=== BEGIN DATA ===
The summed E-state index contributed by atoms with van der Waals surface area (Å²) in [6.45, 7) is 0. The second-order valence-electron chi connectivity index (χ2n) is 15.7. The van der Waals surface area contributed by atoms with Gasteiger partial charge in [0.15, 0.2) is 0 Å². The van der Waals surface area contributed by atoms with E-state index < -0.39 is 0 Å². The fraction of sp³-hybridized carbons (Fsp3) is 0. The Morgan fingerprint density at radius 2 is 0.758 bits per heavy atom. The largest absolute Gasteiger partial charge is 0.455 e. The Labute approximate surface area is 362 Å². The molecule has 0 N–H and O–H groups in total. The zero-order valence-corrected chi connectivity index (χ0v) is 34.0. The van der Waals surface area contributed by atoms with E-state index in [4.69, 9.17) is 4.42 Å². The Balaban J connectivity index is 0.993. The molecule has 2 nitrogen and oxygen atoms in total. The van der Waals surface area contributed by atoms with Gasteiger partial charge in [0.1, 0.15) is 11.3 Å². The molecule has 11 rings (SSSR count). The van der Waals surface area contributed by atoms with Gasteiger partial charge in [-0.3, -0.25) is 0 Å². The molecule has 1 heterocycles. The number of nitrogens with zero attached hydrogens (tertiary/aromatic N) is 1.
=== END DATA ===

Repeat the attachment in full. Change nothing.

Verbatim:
The summed E-state index contributed by atoms with van der Waals surface area (Å²) in [6.45, 7) is 0. The second-order valence-electron chi connectivity index (χ2n) is 15.7. The van der Waals surface area contributed by atoms with Gasteiger partial charge in [0.15, 0.2) is 0 Å². The van der Waals surface area contributed by atoms with E-state index < -0.39 is 0 Å². The fraction of sp³-hybridized carbons (Fsp3) is 0. The Morgan fingerprint density at radius 2 is 0.758 bits per heavy atom. The largest absolute Gasteiger partial charge is 0.455 e. The Labute approximate surface area is 362 Å². The molecule has 0 N–H and O–H groups in total. The zero-order valence-corrected chi connectivity index (χ0v) is 34.0. The van der Waals surface area contributed by atoms with E-state index in [4.69, 9.17) is 4.42 Å². The Balaban J connectivity index is 0.993. The molecule has 2 nitrogen and oxygen atoms in total. The van der Waals surface area contributed by atoms with Gasteiger partial charge in [0.1, 0.15) is 11.3 Å². The molecule has 11 rings (SSSR count). The van der Waals surface area contributed by atoms with Gasteiger partial charge in [-0.3, -0.25) is 0 Å². The molecule has 1 heterocycles. The number of nitrogens with zero attached hydrogens (tertiary/aromatic N) is 1.